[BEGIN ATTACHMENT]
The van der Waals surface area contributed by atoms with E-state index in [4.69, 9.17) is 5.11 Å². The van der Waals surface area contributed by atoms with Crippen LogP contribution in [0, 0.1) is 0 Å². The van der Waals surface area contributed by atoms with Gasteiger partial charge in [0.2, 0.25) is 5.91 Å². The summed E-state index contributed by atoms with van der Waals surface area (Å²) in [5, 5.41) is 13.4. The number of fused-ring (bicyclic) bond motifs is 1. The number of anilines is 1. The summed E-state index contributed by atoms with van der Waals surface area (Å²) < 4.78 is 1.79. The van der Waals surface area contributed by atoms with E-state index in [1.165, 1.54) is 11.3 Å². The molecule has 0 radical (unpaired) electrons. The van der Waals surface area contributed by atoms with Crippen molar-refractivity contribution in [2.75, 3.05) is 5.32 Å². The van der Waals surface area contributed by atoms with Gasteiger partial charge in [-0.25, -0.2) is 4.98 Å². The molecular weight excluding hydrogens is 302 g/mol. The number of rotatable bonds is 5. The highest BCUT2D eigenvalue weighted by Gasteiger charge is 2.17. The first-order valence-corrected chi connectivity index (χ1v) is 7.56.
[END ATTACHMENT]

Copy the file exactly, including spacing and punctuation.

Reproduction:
The van der Waals surface area contributed by atoms with E-state index in [4.69, 9.17) is 5.11 Å². The van der Waals surface area contributed by atoms with Crippen LogP contribution in [0, 0.1) is 0 Å². The van der Waals surface area contributed by atoms with Gasteiger partial charge in [0.2, 0.25) is 5.91 Å². The summed E-state index contributed by atoms with van der Waals surface area (Å²) in [5, 5.41) is 13.4. The number of fused-ring (bicyclic) bond motifs is 1. The number of anilines is 1. The summed E-state index contributed by atoms with van der Waals surface area (Å²) < 4.78 is 1.79. The van der Waals surface area contributed by atoms with E-state index in [1.165, 1.54) is 11.3 Å². The molecule has 0 radical (unpaired) electrons. The van der Waals surface area contributed by atoms with Crippen molar-refractivity contribution in [2.75, 3.05) is 5.32 Å². The van der Waals surface area contributed by atoms with Gasteiger partial charge in [-0.25, -0.2) is 4.98 Å². The molecular weight excluding hydrogens is 302 g/mol. The number of rotatable bonds is 5. The highest BCUT2D eigenvalue weighted by Gasteiger charge is 2.17. The first-order valence-corrected chi connectivity index (χ1v) is 7.56.